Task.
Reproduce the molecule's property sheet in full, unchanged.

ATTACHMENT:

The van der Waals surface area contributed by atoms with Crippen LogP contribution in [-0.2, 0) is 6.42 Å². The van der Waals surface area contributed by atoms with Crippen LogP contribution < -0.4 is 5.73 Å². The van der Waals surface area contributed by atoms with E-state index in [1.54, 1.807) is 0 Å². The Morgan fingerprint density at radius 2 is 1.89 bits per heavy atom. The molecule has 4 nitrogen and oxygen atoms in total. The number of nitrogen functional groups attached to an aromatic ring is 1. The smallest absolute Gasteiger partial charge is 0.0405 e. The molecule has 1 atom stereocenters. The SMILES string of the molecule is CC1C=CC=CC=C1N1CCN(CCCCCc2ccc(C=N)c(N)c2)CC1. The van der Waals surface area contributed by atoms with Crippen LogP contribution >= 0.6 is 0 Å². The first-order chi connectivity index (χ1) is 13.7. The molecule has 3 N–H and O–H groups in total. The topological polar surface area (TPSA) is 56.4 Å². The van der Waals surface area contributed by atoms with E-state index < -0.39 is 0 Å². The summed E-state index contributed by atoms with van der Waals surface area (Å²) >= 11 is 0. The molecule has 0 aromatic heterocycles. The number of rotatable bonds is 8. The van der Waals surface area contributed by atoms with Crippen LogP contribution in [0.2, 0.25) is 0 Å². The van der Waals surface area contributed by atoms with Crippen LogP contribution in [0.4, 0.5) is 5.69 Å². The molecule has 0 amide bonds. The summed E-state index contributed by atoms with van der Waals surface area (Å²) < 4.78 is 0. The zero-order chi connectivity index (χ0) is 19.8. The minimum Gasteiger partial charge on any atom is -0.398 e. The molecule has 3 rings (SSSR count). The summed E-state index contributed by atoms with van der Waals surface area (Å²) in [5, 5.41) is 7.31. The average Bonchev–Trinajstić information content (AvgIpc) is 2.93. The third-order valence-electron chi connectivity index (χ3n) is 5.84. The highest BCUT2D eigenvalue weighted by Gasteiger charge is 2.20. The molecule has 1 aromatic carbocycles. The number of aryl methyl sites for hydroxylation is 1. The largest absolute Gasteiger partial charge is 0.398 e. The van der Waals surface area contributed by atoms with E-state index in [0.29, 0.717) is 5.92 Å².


The van der Waals surface area contributed by atoms with Crippen LogP contribution in [-0.2, 0) is 6.42 Å². The van der Waals surface area contributed by atoms with Crippen LogP contribution < -0.4 is 5.73 Å². The van der Waals surface area contributed by atoms with E-state index in [1.54, 1.807) is 0 Å². The Morgan fingerprint density at radius 2 is 1.89 bits per heavy atom. The molecule has 4 nitrogen and oxygen atoms in total. The number of nitrogen functional groups attached to an aromatic ring is 1. The smallest absolute Gasteiger partial charge is 0.0405 e. The molecule has 1 atom stereocenters. The SMILES string of the molecule is CC1C=CC=CC=C1N1CCN(CCCCCc2ccc(C=N)c(N)c2)CC1. The van der Waals surface area contributed by atoms with Crippen LogP contribution >= 0.6 is 0 Å². The first-order chi connectivity index (χ1) is 13.7. The molecule has 3 N–H and O–H groups in total. The topological polar surface area (TPSA) is 56.4 Å². The van der Waals surface area contributed by atoms with E-state index < -0.39 is 0 Å². The summed E-state index contributed by atoms with van der Waals surface area (Å²) >= 11 is 0. The molecule has 0 aromatic heterocycles. The number of rotatable bonds is 8. The van der Waals surface area contributed by atoms with Crippen LogP contribution in [0.2, 0.25) is 0 Å². The van der Waals surface area contributed by atoms with Crippen LogP contribution in [0.4, 0.5) is 5.69 Å². The molecule has 0 amide bonds. The summed E-state index contributed by atoms with van der Waals surface area (Å²) < 4.78 is 0. The zero-order chi connectivity index (χ0) is 19.8. The minimum Gasteiger partial charge on any atom is -0.398 e. The molecule has 3 rings (SSSR count). The summed E-state index contributed by atoms with van der Waals surface area (Å²) in [5, 5.41) is 7.31. The average Bonchev–Trinajstić information content (AvgIpc) is 2.93. The third-order valence-electron chi connectivity index (χ3n) is 5.84. The highest BCUT2D eigenvalue weighted by Gasteiger charge is 2.20. The molecule has 1 aromatic carbocycles. The number of aryl methyl sites for hydroxylation is 1. The largest absolute Gasteiger partial charge is 0.398 e. The van der Waals surface area contributed by atoms with E-state index in [0.29, 0.717) is 5.92 Å².